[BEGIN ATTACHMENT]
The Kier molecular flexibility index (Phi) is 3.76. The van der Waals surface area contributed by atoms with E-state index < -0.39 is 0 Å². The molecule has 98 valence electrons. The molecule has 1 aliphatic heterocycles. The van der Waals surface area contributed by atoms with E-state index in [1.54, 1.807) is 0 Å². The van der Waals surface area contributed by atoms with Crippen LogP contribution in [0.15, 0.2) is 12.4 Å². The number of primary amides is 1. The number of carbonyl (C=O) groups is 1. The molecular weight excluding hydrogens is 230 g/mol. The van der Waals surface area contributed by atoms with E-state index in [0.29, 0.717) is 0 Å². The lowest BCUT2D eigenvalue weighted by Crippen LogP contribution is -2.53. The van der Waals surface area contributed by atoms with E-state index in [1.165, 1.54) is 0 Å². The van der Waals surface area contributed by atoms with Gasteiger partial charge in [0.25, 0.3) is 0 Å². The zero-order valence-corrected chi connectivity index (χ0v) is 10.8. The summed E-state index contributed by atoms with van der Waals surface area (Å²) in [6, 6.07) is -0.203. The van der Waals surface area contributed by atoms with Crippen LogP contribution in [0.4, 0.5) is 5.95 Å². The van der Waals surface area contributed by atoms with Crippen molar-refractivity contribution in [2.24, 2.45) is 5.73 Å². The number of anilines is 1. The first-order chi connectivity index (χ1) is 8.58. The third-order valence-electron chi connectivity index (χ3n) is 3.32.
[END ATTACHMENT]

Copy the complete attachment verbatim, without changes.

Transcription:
The Kier molecular flexibility index (Phi) is 3.76. The van der Waals surface area contributed by atoms with E-state index < -0.39 is 0 Å². The molecule has 98 valence electrons. The molecule has 1 aliphatic heterocycles. The van der Waals surface area contributed by atoms with E-state index in [1.54, 1.807) is 0 Å². The van der Waals surface area contributed by atoms with Crippen LogP contribution in [0.15, 0.2) is 12.4 Å². The number of primary amides is 1. The number of carbonyl (C=O) groups is 1. The molecular weight excluding hydrogens is 230 g/mol. The van der Waals surface area contributed by atoms with E-state index in [0.29, 0.717) is 0 Å². The lowest BCUT2D eigenvalue weighted by Crippen LogP contribution is -2.53. The van der Waals surface area contributed by atoms with E-state index in [1.165, 1.54) is 0 Å². The van der Waals surface area contributed by atoms with Gasteiger partial charge in [0.25, 0.3) is 0 Å². The zero-order valence-corrected chi connectivity index (χ0v) is 10.8. The summed E-state index contributed by atoms with van der Waals surface area (Å²) in [6, 6.07) is -0.203. The van der Waals surface area contributed by atoms with Crippen LogP contribution in [0.4, 0.5) is 5.95 Å². The van der Waals surface area contributed by atoms with Crippen molar-refractivity contribution in [2.24, 2.45) is 5.73 Å². The number of anilines is 1. The first-order chi connectivity index (χ1) is 8.58. The third-order valence-electron chi connectivity index (χ3n) is 3.32.